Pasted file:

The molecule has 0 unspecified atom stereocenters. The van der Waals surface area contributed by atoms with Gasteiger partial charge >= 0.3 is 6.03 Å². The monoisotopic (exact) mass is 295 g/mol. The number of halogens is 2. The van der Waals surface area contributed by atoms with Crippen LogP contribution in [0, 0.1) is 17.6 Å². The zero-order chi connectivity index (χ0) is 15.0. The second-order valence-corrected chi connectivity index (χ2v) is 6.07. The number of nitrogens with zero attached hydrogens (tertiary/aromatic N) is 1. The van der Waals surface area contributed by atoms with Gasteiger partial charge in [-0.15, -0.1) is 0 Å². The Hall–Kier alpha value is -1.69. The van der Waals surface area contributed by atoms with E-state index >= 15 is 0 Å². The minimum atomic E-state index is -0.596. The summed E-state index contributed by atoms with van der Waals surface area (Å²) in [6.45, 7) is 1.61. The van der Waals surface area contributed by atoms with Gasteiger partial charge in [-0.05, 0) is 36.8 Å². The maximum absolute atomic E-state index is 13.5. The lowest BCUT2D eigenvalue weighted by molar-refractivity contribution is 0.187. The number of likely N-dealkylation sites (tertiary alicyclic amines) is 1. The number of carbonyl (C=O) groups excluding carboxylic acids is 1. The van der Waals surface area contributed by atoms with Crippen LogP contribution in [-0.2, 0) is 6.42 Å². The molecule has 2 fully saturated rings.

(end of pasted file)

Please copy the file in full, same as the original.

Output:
The molecule has 0 unspecified atom stereocenters. The van der Waals surface area contributed by atoms with Gasteiger partial charge >= 0.3 is 6.03 Å². The monoisotopic (exact) mass is 295 g/mol. The number of halogens is 2. The van der Waals surface area contributed by atoms with Crippen LogP contribution in [0, 0.1) is 17.6 Å². The zero-order chi connectivity index (χ0) is 15.0. The second-order valence-corrected chi connectivity index (χ2v) is 6.07. The number of nitrogens with zero attached hydrogens (tertiary/aromatic N) is 1. The van der Waals surface area contributed by atoms with Gasteiger partial charge in [-0.15, -0.1) is 0 Å². The Hall–Kier alpha value is -1.69. The van der Waals surface area contributed by atoms with E-state index >= 15 is 0 Å². The minimum atomic E-state index is -0.596. The summed E-state index contributed by atoms with van der Waals surface area (Å²) in [6.45, 7) is 1.61. The van der Waals surface area contributed by atoms with Gasteiger partial charge in [-0.05, 0) is 36.8 Å². The maximum absolute atomic E-state index is 13.5. The lowest BCUT2D eigenvalue weighted by molar-refractivity contribution is 0.187. The number of likely N-dealkylation sites (tertiary alicyclic amines) is 1. The number of carbonyl (C=O) groups excluding carboxylic acids is 1. The van der Waals surface area contributed by atoms with Crippen LogP contribution in [-0.2, 0) is 6.42 Å². The molecule has 2 fully saturated rings.